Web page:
Upper Limit of Autoregulation of Cerebral Blood Flow in the Baboon
The upper limit of autoregulation of cerebral blood flow was studied in ten young baboons. Blood pressure was increased by infusing angiotensin, and cerebral blood flow was measured by the intracarotid 133xenon injection method. Autoregulation was maintained until blood pressure was 30-40% above resting values. At this blood pressure level, cerebrovascular resistance reached a maximum. Any additional increase in blood pressure resulted in an increase in cerebral blood flow and a decrease in cerebrovascular resistance; this situation is designated the "breakthrough of autoregulation." In four baboons subjected to unilateral sympathetic denervation, autoregulation of cerebral blood flow was studied bilaterally; no difference in the upper limit of autoregulation was found between the intact and the sympathectomized hemisphere. The breakthrough of autoregulation supposedly plays an important role in the pathogenesis of acute hypertensive encephalopathy. The old concept of hypertensive cerebral vasospasm has been revised in recent years, and it is now generally recognized that acute hypertensive encephalopathy is caused by focal overdistention of brain arterioles with lesions of the blood-brain barrier. However, whether this condition is associated with a high cerebral blood flow in the clinical syndrome has not been investigated.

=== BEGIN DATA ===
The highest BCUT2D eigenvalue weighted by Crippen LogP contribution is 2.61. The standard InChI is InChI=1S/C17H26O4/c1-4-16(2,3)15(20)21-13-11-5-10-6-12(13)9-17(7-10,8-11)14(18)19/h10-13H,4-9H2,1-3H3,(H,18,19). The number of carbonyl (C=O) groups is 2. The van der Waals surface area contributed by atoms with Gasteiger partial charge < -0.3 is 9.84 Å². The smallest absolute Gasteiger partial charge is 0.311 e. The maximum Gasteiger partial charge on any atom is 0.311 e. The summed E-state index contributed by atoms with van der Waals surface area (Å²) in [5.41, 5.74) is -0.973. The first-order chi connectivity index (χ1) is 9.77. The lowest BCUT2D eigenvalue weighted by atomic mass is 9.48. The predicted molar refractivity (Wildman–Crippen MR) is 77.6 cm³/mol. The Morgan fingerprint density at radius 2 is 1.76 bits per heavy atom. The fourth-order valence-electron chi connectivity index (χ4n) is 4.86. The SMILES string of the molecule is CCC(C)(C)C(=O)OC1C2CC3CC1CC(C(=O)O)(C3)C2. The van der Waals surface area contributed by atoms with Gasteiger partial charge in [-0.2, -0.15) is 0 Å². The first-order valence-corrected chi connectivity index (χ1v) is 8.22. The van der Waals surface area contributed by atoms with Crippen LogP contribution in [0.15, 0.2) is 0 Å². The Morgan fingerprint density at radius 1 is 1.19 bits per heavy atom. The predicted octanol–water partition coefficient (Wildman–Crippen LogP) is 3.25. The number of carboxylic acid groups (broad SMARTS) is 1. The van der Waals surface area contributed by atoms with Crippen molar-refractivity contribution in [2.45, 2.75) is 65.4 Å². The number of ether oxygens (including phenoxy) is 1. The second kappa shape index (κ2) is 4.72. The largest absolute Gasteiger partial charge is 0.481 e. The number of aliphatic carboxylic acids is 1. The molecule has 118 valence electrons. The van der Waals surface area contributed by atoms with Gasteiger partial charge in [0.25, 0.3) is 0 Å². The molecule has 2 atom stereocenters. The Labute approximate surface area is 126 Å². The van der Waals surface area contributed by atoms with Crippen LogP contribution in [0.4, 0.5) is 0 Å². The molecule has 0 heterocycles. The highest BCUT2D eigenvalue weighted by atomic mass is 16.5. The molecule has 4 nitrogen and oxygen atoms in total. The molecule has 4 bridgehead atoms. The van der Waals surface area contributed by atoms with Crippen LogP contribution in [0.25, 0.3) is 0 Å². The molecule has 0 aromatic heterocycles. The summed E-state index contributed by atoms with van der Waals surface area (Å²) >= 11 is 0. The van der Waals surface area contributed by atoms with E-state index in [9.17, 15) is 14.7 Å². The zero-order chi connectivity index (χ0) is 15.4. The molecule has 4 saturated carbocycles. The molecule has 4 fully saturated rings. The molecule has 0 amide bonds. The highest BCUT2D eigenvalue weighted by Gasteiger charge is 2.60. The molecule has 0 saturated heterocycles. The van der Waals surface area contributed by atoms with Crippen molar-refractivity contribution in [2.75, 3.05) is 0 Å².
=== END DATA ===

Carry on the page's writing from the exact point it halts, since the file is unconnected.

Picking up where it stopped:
- induced hypertension
- breakthrough of autoregulation
- hypertensive encephalopathy
- cerebrovascular resistance
- 133xenon clearance
- Received August 27, 1973.
- Accepted January 7, 1974.
- © 1974 American Heart Association, Inc.